Recently I was asked my opinion of Google paying France Telecom (FT) to deliver traffic to into FT's network, i.e. Google paying to peer with FT. I wasn't aware Google pays FT. I don't even know if it's true. But I do know this is a topic fraught with misunderstandings. Also, if there is a "problem" here, the problem is one of competition (or lack thereof) in portions of the French broadband access market. It is not a problem that can be or should be fixed by "network neutrality" regulations or legislation.
To understand what's happening, you need to understand the Internet's business model and you need to know something about peering as it works in the real world.
The most suscinct definition of the Internet I'm aware of is:
Internet (n.) A voluntary agreement among network operators to exchange traffic for their mutual benefit.
This is very different from the telephone networks (fixed or mobile) where relations between operators are governed by laws and regulations, change at a regulatory pace, i.e. decades, and are continuously gamed by political processes.
Each Internet operator needs to be able to reach all possible Internet addresses, so interconnection is essential. If you are a small operator, like netBlazr, you purchase "Internet transit" services from a larger operator. Rates are volume dependent and arrangements are similar to those of any other business or individual purchasing an Internet access service. If you are a large operator, a large content provider or a very large business, then interconnection costs and arrangements become negotiable. Two operators in Holland will likely agree to exchange that portion of their respective traffic that is destined for each other's networks at the AMS-IX which is local, rather than pay for Internet transit services that would likely carry that traffic to London or the US where a higher tier operator would handle the exchange. Thus the two Dutch operators engage in peering for that portion of their traffic for which it makes sense.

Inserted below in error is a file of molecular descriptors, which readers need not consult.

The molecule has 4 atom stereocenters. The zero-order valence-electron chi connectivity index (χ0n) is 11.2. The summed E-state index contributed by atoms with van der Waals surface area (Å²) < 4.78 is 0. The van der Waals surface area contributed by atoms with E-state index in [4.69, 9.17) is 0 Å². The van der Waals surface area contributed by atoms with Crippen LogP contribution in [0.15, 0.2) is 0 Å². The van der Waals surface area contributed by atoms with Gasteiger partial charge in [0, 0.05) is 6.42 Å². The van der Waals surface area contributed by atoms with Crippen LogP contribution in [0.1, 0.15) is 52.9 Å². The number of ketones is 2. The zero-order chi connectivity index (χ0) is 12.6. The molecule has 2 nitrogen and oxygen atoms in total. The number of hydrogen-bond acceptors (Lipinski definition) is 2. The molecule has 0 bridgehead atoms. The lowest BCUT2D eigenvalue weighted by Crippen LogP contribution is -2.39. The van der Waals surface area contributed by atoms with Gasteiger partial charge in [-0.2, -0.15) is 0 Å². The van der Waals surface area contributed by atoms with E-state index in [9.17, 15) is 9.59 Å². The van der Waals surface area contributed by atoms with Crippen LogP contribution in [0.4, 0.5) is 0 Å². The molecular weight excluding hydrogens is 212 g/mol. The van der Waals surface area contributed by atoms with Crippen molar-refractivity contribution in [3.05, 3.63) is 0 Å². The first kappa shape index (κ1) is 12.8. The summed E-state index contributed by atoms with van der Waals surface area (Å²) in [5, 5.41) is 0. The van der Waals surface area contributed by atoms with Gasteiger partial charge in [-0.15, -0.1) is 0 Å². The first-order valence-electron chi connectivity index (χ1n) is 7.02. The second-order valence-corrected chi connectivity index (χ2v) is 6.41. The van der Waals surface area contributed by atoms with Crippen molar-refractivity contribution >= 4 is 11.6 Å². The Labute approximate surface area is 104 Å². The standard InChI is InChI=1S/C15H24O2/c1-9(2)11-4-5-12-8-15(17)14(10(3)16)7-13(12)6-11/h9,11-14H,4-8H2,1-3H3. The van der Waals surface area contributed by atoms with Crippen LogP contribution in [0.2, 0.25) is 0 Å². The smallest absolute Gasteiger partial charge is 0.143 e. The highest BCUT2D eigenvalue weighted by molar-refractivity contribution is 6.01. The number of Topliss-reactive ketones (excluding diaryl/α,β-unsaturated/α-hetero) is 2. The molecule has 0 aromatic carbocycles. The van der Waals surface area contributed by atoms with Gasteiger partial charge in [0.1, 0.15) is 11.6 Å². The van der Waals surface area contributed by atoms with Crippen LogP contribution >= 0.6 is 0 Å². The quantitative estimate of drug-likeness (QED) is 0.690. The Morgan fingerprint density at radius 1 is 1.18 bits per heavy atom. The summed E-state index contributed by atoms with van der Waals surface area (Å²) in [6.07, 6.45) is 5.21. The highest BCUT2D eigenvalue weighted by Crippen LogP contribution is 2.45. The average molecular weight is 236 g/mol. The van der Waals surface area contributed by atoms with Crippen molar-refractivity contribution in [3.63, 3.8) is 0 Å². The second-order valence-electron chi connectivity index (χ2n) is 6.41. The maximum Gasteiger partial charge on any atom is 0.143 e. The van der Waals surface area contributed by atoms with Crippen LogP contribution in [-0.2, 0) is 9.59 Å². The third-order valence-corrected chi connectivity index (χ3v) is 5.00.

This pattern is repeated throughout the Internet as each operator evaluates where, how, and with whom it makes sense to exchange portions of their traffic so as to minimize costs, increase performance or achieve other goals important to that operator. Thus there are vastly more interconnection contracts, formed under more diverse terms, for the Internet than ever was the case for the telephone network. Further, this network of agreements is in constant flux as individual operators find better deals.
It's instructive to follow the growth of YouTube from their founding through their acquisition by Google. When YouTube began, they had to pay standard rates for Internet access. As they grew to be a significant content source, their cost of Internet access fell as more and more operators asked to peer with them, as I discussed two years ago.
So between Google and France Telecom, who has negotiating leverage? and why?
France Telecom already has peering agreements with multiple other Internet backbones, so their customers have several paths to get to Google content. Why would either party want to connect directly?
First, it might cut costs. Whatever pre-agreement path the traffic takes involves some cost. Perhaps that's money paid to other operators or it may just be the cost of maintaining the facilities needed for the pre-agreement traffic (e.g. to go via London). I can't guess the specifics for Google or for France Telecom, but each has a possible interest here.
Second, it will likely improve performance. Even shaving 50 milliseconds off of round trip times (RTT) can improve user experience as accessing a single web page can require the exchange of dozens of messages, thus 50 ms less RTT can shave more than a second off the page load time. In a competitive market, France Telecom might want to advertise their network as the "fastest," but local access competition is not that great in France (or in many markets, like the US). France Telecom has nearly 50% market share. They are losing ground to Free, but apparently it's not enough to justify a marketing campaign based on the "fastest" network. Google on the other hand, has a strong reason to want better user experiences. In Google experiments with search latency, longer latencies reduce the number of searches a user does per day. Given the number of Google search users on the France Telecom network, Google can directly compute their monetary return from cutting search latency by X ms. So Google's negotiators have hard numbers in their back pocket when they go to talk with France Telecom.
Is this good or bad? Well, if France Telecom doesn't have to compete on the performance of their service, that suggests a failure of competition policy. But then a solution should address competition in the French Internet access market, not government regulation of peering or the imposition of "network neutrality" regulations on operators that don't have a monopoly position.
For myself, I look forward to continued growth of new providers in France, like Free, as I discussed in the January issue of NGN Magazine.